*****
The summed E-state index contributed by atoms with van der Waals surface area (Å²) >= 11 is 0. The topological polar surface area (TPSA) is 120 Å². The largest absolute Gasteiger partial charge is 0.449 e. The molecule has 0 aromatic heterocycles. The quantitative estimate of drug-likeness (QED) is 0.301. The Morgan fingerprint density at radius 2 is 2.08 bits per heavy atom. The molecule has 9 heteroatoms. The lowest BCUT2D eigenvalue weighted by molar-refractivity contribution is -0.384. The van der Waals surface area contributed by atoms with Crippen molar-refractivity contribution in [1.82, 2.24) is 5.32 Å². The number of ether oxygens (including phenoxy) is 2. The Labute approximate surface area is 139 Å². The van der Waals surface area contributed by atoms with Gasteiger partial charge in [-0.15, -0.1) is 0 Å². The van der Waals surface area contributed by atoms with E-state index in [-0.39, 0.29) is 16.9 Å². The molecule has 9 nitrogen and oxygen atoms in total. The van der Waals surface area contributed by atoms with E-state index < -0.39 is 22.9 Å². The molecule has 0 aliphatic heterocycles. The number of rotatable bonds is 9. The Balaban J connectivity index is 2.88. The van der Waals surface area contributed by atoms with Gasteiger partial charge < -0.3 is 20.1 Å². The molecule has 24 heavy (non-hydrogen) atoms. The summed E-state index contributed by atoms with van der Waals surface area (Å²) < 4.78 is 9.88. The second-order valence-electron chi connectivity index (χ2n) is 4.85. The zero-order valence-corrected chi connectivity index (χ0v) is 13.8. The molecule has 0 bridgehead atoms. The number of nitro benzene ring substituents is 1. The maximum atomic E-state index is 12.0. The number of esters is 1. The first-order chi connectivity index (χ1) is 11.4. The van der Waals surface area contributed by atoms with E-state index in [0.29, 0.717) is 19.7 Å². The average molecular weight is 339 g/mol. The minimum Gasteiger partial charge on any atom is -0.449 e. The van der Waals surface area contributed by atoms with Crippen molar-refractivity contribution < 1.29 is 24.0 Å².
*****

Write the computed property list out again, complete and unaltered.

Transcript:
The summed E-state index contributed by atoms with van der Waals surface area (Å²) >= 11 is 0. The topological polar surface area (TPSA) is 120 Å². The largest absolute Gasteiger partial charge is 0.449 e. The molecule has 0 aromatic heterocycles. The quantitative estimate of drug-likeness (QED) is 0.301. The Morgan fingerprint density at radius 2 is 2.08 bits per heavy atom. The molecule has 9 heteroatoms. The lowest BCUT2D eigenvalue weighted by molar-refractivity contribution is -0.384. The van der Waals surface area contributed by atoms with Crippen molar-refractivity contribution in [1.82, 2.24) is 5.32 Å². The number of ether oxygens (including phenoxy) is 2. The Labute approximate surface area is 139 Å². The van der Waals surface area contributed by atoms with Gasteiger partial charge in [-0.15, -0.1) is 0 Å². The van der Waals surface area contributed by atoms with E-state index in [-0.39, 0.29) is 16.9 Å². The molecule has 9 nitrogen and oxygen atoms in total. The van der Waals surface area contributed by atoms with E-state index < -0.39 is 22.9 Å². The molecule has 0 aliphatic heterocycles. The number of rotatable bonds is 9. The Balaban J connectivity index is 2.88. The van der Waals surface area contributed by atoms with Gasteiger partial charge < -0.3 is 20.1 Å². The molecule has 24 heavy (non-hydrogen) atoms. The summed E-state index contributed by atoms with van der Waals surface area (Å²) < 4.78 is 9.88. The second-order valence-electron chi connectivity index (χ2n) is 4.85. The zero-order valence-corrected chi connectivity index (χ0v) is 13.8. The molecule has 0 bridgehead atoms. The number of nitro benzene ring substituents is 1. The maximum atomic E-state index is 12.0. The number of esters is 1. The first-order chi connectivity index (χ1) is 11.4. The van der Waals surface area contributed by atoms with E-state index in [0.29, 0.717) is 19.7 Å². The average molecular weight is 339 g/mol. The minimum Gasteiger partial charge on any atom is -0.449 e. The van der Waals surface area contributed by atoms with Crippen molar-refractivity contribution < 1.29 is 24.0 Å².